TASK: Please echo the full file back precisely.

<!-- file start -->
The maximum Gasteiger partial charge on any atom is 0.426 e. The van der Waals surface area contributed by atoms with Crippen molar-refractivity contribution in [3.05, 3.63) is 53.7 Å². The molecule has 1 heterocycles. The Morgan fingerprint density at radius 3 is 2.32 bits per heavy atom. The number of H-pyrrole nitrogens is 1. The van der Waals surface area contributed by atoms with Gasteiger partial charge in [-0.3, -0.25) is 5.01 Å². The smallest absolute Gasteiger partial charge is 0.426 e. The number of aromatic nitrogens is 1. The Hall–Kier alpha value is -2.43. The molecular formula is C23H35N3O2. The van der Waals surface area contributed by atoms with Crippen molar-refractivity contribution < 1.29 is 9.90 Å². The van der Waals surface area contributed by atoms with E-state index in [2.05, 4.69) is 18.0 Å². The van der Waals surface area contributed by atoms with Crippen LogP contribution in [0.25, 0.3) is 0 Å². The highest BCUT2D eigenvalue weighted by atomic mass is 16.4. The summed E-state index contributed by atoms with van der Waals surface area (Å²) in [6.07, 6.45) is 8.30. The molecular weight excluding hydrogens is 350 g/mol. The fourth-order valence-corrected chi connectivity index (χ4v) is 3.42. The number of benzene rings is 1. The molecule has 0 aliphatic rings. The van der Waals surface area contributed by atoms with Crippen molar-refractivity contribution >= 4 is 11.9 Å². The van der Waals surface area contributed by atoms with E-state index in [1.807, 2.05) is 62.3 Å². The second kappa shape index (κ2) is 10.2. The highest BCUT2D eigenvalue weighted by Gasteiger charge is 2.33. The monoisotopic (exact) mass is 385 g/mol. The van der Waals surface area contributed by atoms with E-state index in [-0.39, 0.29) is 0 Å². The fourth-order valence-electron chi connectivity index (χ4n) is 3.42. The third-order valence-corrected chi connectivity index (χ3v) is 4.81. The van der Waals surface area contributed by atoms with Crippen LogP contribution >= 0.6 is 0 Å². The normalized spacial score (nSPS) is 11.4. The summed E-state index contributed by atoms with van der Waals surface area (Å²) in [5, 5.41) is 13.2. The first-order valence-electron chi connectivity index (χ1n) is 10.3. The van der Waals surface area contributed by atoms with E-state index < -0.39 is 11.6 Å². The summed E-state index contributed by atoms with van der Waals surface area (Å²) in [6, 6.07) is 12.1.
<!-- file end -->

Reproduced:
The maximum Gasteiger partial charge on any atom is 0.426 e. The van der Waals surface area contributed by atoms with Crippen molar-refractivity contribution in [3.05, 3.63) is 53.7 Å². The molecule has 1 heterocycles. The Morgan fingerprint density at radius 3 is 2.32 bits per heavy atom. The number of H-pyrrole nitrogens is 1. The van der Waals surface area contributed by atoms with Gasteiger partial charge in [-0.3, -0.25) is 5.01 Å². The smallest absolute Gasteiger partial charge is 0.426 e. The number of aromatic nitrogens is 1. The Hall–Kier alpha value is -2.43. The molecular formula is C23H35N3O2. The van der Waals surface area contributed by atoms with Crippen molar-refractivity contribution < 1.29 is 9.90 Å². The van der Waals surface area contributed by atoms with E-state index in [2.05, 4.69) is 18.0 Å². The van der Waals surface area contributed by atoms with Crippen LogP contribution in [0.25, 0.3) is 0 Å². The highest BCUT2D eigenvalue weighted by atomic mass is 16.4. The summed E-state index contributed by atoms with van der Waals surface area (Å²) in [6.07, 6.45) is 8.30. The molecular weight excluding hydrogens is 350 g/mol. The fourth-order valence-corrected chi connectivity index (χ4v) is 3.42. The number of benzene rings is 1. The molecule has 0 aliphatic rings. The van der Waals surface area contributed by atoms with Crippen molar-refractivity contribution >= 4 is 11.9 Å². The van der Waals surface area contributed by atoms with E-state index in [1.807, 2.05) is 62.3 Å². The second kappa shape index (κ2) is 10.2. The highest BCUT2D eigenvalue weighted by Gasteiger charge is 2.33. The monoisotopic (exact) mass is 385 g/mol. The van der Waals surface area contributed by atoms with E-state index in [-0.39, 0.29) is 0 Å². The fourth-order valence-electron chi connectivity index (χ4n) is 3.42. The third-order valence-corrected chi connectivity index (χ3v) is 4.81. The van der Waals surface area contributed by atoms with Crippen LogP contribution >= 0.6 is 0 Å². The normalized spacial score (nSPS) is 11.4. The summed E-state index contributed by atoms with van der Waals surface area (Å²) in [5, 5.41) is 13.2. The first-order valence-electron chi connectivity index (χ1n) is 10.3. The van der Waals surface area contributed by atoms with E-state index < -0.39 is 11.6 Å². The summed E-state index contributed by atoms with van der Waals surface area (Å²) in [6, 6.07) is 12.1.